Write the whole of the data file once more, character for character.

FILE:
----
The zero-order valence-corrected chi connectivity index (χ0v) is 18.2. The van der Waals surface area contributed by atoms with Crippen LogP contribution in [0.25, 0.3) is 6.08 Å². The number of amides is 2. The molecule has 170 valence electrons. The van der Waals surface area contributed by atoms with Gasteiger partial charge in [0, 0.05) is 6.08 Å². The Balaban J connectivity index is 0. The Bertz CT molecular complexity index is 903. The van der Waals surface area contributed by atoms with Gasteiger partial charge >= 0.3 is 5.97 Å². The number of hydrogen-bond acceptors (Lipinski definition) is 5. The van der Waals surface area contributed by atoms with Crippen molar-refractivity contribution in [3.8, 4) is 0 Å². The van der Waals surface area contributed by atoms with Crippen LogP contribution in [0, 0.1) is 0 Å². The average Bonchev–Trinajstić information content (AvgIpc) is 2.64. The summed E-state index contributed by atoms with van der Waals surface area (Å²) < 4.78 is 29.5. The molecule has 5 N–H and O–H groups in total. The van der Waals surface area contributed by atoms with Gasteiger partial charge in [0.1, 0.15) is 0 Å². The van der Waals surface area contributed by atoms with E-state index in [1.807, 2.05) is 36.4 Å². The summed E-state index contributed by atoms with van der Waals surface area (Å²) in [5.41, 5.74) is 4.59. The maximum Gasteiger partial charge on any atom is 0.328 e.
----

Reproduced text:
The zero-order valence-corrected chi connectivity index (χ0v) is 18.2. The van der Waals surface area contributed by atoms with Crippen LogP contribution in [0.25, 0.3) is 6.08 Å². The number of amides is 2. The molecule has 170 valence electrons. The van der Waals surface area contributed by atoms with Gasteiger partial charge in [0, 0.05) is 6.08 Å². The Balaban J connectivity index is 0. The Bertz CT molecular complexity index is 903. The van der Waals surface area contributed by atoms with Gasteiger partial charge >= 0.3 is 5.97 Å². The number of hydrogen-bond acceptors (Lipinski definition) is 5. The van der Waals surface area contributed by atoms with Crippen molar-refractivity contribution in [3.8, 4) is 0 Å². The van der Waals surface area contributed by atoms with Crippen LogP contribution in [0, 0.1) is 0 Å². The average Bonchev–Trinajstić information content (AvgIpc) is 2.64. The summed E-state index contributed by atoms with van der Waals surface area (Å²) < 4.78 is 29.5. The molecule has 5 N–H and O–H groups in total. The van der Waals surface area contributed by atoms with Gasteiger partial charge in [0.1, 0.15) is 0 Å². The van der Waals surface area contributed by atoms with E-state index in [1.807, 2.05) is 36.4 Å². The summed E-state index contributed by atoms with van der Waals surface area (Å²) in [5.41, 5.74) is 4.59. The maximum Gasteiger partial charge on any atom is 0.328 e.